A lost remote control is the most minor of crises. Barely an annoyance really, typically resolved by flipping enough couch cushions. Which is perhaps why it’s taken so long for the disruptive types to get around to finding solutions. Those solutions are here now, though, and they’re delightful.
Credit to Roku first: It pioneered remote-finding years ago, albeit only for higher-end streaming player models. But the past several months has seen a small revolution in remote control tracking, with enhancements and improvements and options previously unexplored—including from Roku itself.
The clearest beneficiaries of the tiny transformation are Apple TV owners. The Siri Remote, a slim little number that seems intentionally designed to slide into unfindable spots, offers no cure for a disappearance beyond using the Apple TV Remote app on your phone. (This works in a pinch, but remotes with physical buttons are a far better experience than glass-tapping.) Even an updated version of the hardware, announced in April and on sale the following month, remained off the grid. That’s especially surprising, perhaps, given that Apple not long ago designed a so-called U1 chip whose main job is to help find things.
Fortunately, Apple does use the U1 in AirTags, the company’s recently announced answer to Tile and other tracking widgets. Which is where Derrick Ensley, who runs 3D-printing shop PrintSpired Designs, saw an opportunity. Soon after the AirTags announcement, Ensley set to work designing a slim Siri Remote case that has room to smuggle an AirTag onboard. He sells both the case itself and the schematics for anyone who wants to print it, for both the previous and current generations of hardware.
“Due to the thinness of the remote and its slick materials, it is very easy to slide between couch cushions,” Ensley says of Apple’s remote. “Of course, there are plenty of folks who can’t fathom how people lose their remotes, but as the father of a 2-year-old, it’s quite easy to misplace.”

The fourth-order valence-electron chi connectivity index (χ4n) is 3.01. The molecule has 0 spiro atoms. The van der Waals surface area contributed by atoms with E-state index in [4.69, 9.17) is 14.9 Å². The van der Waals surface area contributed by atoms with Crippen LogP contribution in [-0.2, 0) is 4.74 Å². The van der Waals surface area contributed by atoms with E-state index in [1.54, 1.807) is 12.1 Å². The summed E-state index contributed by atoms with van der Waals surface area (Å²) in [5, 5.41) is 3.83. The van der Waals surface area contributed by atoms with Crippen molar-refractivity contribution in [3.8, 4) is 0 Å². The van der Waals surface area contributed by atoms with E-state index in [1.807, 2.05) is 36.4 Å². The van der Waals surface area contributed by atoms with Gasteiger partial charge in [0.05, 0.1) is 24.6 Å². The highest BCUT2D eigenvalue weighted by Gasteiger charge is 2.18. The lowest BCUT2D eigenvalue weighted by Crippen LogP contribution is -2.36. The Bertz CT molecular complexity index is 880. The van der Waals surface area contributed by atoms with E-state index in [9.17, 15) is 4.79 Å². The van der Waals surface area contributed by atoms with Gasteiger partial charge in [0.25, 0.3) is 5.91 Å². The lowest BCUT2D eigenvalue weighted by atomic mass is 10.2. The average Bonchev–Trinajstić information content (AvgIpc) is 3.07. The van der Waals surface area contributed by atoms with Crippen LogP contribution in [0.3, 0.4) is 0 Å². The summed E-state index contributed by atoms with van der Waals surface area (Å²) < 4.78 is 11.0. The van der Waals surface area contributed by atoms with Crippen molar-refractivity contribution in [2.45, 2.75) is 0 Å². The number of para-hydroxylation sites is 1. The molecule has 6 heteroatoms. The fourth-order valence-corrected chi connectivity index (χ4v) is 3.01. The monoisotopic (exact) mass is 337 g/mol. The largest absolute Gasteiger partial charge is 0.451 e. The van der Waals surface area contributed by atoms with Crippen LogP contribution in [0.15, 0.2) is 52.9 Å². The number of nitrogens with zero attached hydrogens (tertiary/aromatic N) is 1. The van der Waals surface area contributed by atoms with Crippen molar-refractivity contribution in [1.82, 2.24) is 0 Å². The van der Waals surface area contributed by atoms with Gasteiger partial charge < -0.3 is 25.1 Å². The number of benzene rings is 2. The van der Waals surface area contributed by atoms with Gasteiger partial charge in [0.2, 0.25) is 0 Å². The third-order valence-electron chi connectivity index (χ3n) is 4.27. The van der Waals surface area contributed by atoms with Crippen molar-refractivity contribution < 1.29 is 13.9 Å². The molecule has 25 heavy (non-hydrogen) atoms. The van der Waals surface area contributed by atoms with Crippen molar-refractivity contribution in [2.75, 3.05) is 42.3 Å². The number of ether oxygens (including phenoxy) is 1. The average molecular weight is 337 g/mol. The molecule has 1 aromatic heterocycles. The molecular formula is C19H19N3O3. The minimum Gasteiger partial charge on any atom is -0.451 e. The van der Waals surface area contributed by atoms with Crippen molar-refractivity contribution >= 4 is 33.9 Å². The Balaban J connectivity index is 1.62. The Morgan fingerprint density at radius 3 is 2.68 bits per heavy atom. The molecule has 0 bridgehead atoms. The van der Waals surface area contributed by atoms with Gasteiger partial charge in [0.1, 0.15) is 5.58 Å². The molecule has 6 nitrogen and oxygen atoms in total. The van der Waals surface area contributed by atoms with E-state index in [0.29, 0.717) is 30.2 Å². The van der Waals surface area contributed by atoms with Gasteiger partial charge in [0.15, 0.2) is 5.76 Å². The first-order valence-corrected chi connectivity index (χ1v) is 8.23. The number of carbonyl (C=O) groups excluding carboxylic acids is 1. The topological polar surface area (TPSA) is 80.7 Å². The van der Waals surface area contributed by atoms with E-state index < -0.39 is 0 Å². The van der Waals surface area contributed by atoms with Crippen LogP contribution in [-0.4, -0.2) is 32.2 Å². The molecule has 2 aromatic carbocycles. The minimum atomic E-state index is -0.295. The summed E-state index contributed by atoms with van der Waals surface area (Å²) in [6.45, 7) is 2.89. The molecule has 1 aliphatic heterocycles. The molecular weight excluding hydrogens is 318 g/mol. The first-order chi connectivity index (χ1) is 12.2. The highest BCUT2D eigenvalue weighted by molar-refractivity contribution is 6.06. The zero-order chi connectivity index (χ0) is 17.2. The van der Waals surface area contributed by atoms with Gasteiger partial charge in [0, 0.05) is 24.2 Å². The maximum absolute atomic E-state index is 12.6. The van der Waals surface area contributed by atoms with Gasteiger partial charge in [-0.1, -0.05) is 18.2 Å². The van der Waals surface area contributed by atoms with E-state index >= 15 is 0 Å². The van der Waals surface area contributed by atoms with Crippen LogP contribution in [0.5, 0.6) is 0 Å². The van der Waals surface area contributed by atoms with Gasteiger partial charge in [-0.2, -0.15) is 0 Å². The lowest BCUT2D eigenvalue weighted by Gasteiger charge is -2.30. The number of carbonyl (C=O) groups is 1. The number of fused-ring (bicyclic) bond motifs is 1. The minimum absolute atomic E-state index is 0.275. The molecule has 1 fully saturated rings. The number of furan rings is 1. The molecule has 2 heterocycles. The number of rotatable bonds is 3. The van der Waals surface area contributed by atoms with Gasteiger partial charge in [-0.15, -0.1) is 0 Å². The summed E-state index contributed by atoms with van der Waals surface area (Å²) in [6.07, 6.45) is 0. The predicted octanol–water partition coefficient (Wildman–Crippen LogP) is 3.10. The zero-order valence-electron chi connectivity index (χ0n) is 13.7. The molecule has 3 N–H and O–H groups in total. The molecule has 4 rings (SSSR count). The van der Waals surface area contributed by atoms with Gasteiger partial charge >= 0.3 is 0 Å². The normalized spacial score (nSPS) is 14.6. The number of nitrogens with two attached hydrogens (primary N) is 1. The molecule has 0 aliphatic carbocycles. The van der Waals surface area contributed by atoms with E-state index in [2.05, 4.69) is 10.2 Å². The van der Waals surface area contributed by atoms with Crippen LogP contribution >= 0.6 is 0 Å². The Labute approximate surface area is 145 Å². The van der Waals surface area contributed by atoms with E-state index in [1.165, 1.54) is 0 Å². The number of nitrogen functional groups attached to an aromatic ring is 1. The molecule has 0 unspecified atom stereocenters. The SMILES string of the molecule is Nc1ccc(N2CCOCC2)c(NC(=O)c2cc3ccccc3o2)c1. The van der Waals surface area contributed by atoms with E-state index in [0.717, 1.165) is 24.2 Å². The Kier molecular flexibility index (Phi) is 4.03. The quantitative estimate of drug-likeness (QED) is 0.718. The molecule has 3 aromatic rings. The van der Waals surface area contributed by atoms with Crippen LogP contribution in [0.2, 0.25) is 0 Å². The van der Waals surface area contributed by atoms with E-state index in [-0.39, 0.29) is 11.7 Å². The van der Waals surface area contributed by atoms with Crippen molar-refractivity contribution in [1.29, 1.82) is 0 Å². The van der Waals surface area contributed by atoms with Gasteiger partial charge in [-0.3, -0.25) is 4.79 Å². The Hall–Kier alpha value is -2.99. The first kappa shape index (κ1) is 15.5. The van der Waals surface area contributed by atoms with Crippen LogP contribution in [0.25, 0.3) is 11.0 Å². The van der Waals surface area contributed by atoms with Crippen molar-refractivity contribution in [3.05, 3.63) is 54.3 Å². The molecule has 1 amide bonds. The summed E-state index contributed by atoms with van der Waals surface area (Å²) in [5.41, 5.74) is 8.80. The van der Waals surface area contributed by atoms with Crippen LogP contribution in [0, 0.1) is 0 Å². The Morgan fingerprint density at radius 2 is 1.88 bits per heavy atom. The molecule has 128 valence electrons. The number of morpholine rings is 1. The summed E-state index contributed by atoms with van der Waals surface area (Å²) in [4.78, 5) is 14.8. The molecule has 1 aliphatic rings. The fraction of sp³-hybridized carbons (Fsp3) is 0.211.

Ensley says that after an initial rush of orders after coverage from some tech news sites, he still sells several dozen cases each week. And while his business has benefited from Apple’s design decisions, he finds it puzzling that the company didn’t offer any kind of lifeline for owners of missing remotes, even without incorporating the U1 chip.
“It would’ve been trivial for Apple to at least incorporate a small speaker in their second-generation Siri Remote to help people find it,” he says. “The U1 capabilities of the AirTag are probably overkill for a remote, but I’ve found asking Siri to play a sound on my remote’s AirTag is more than enough to find it quickly.”
Absent those measures, though, the AirTag case solution is picking up steam. This week, accessory company Elago announced its Apple TV Siri Remote R5 case, a thick silicon shell that includes an AirTag slot. Elago had addressed the mischievous remote problem before, with a magnet-laden R1 case that let you plunk it safely on any metal surface. “With the introduction of Apple’s new AirTags, we saw a natural segue for a new remote case,” says Elago general manager Michael Limm. “We knew the demand for these kinds of functional cases was important to our customers by how well our R1 case sold.”
Ensley says he has received requests to branch out to other remotes, particularly Roku, given its ubiquity. But for some Roku owners, a case is moot; the remote already does the work for you.
The streaming grande dame’s rules for hide-and-seek have always been limited to a handful of top-end models but provide a nice reprieve for those who pony up. The Roku Ultra and Roku 4 streaming boxes have long had buttons on them that, when pressed, cause their associated remotes to emit noise for one minute or until you find it, whichever comes first. You can even pick from a variety of sounds for it to make, if you dig into your Roku settings.